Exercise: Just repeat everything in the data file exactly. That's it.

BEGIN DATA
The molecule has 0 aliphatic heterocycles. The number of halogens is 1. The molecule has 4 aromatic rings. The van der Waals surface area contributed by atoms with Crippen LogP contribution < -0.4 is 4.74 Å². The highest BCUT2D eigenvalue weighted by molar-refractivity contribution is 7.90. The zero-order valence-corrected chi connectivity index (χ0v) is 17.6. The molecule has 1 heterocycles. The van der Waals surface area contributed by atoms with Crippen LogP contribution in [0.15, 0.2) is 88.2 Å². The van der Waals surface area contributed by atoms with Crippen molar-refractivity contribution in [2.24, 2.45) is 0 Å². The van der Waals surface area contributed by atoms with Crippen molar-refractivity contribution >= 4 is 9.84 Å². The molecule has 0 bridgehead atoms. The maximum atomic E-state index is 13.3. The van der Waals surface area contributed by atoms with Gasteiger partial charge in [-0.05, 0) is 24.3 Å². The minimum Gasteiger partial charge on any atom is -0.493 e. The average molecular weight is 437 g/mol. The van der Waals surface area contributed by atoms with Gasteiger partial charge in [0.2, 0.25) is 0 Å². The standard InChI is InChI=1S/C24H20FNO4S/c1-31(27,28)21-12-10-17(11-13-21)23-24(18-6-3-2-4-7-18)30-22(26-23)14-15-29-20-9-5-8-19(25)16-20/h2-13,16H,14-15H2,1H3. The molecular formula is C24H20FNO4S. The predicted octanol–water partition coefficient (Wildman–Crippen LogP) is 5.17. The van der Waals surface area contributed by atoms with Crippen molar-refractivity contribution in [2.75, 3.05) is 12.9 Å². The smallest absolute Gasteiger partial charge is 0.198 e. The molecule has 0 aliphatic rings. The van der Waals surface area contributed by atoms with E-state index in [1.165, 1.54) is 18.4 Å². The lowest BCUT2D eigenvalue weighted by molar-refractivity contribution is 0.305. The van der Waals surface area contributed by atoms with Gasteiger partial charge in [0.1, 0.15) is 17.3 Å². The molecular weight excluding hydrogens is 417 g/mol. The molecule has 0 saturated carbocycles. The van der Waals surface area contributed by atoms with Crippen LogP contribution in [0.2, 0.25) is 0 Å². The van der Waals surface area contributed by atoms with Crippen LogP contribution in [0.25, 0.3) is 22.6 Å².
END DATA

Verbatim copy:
The molecule has 0 aliphatic heterocycles. The number of halogens is 1. The molecule has 4 aromatic rings. The van der Waals surface area contributed by atoms with Crippen LogP contribution < -0.4 is 4.74 Å². The highest BCUT2D eigenvalue weighted by molar-refractivity contribution is 7.90. The zero-order valence-corrected chi connectivity index (χ0v) is 17.6. The molecule has 1 heterocycles. The van der Waals surface area contributed by atoms with Crippen LogP contribution in [0.15, 0.2) is 88.2 Å². The van der Waals surface area contributed by atoms with Crippen molar-refractivity contribution in [2.24, 2.45) is 0 Å². The van der Waals surface area contributed by atoms with Crippen molar-refractivity contribution >= 4 is 9.84 Å². The molecule has 0 bridgehead atoms. The maximum atomic E-state index is 13.3. The van der Waals surface area contributed by atoms with Gasteiger partial charge in [-0.05, 0) is 24.3 Å². The minimum Gasteiger partial charge on any atom is -0.493 e. The average molecular weight is 437 g/mol. The van der Waals surface area contributed by atoms with Gasteiger partial charge in [0.2, 0.25) is 0 Å². The standard InChI is InChI=1S/C24H20FNO4S/c1-31(27,28)21-12-10-17(11-13-21)23-24(18-6-3-2-4-7-18)30-22(26-23)14-15-29-20-9-5-8-19(25)16-20/h2-13,16H,14-15H2,1H3. The molecular formula is C24H20FNO4S. The predicted octanol–water partition coefficient (Wildman–Crippen LogP) is 5.17. The van der Waals surface area contributed by atoms with Crippen molar-refractivity contribution in [2.75, 3.05) is 12.9 Å². The smallest absolute Gasteiger partial charge is 0.198 e. The molecule has 0 aliphatic rings. The van der Waals surface area contributed by atoms with E-state index in [1.165, 1.54) is 18.4 Å². The lowest BCUT2D eigenvalue weighted by molar-refractivity contribution is 0.305. The van der Waals surface area contributed by atoms with Gasteiger partial charge in [0.1, 0.15) is 17.3 Å². The molecular weight excluding hydrogens is 417 g/mol. The molecule has 0 saturated carbocycles. The van der Waals surface area contributed by atoms with Crippen LogP contribution in [0.2, 0.25) is 0 Å². The van der Waals surface area contributed by atoms with Crippen LogP contribution in [0.25, 0.3) is 22.6 Å².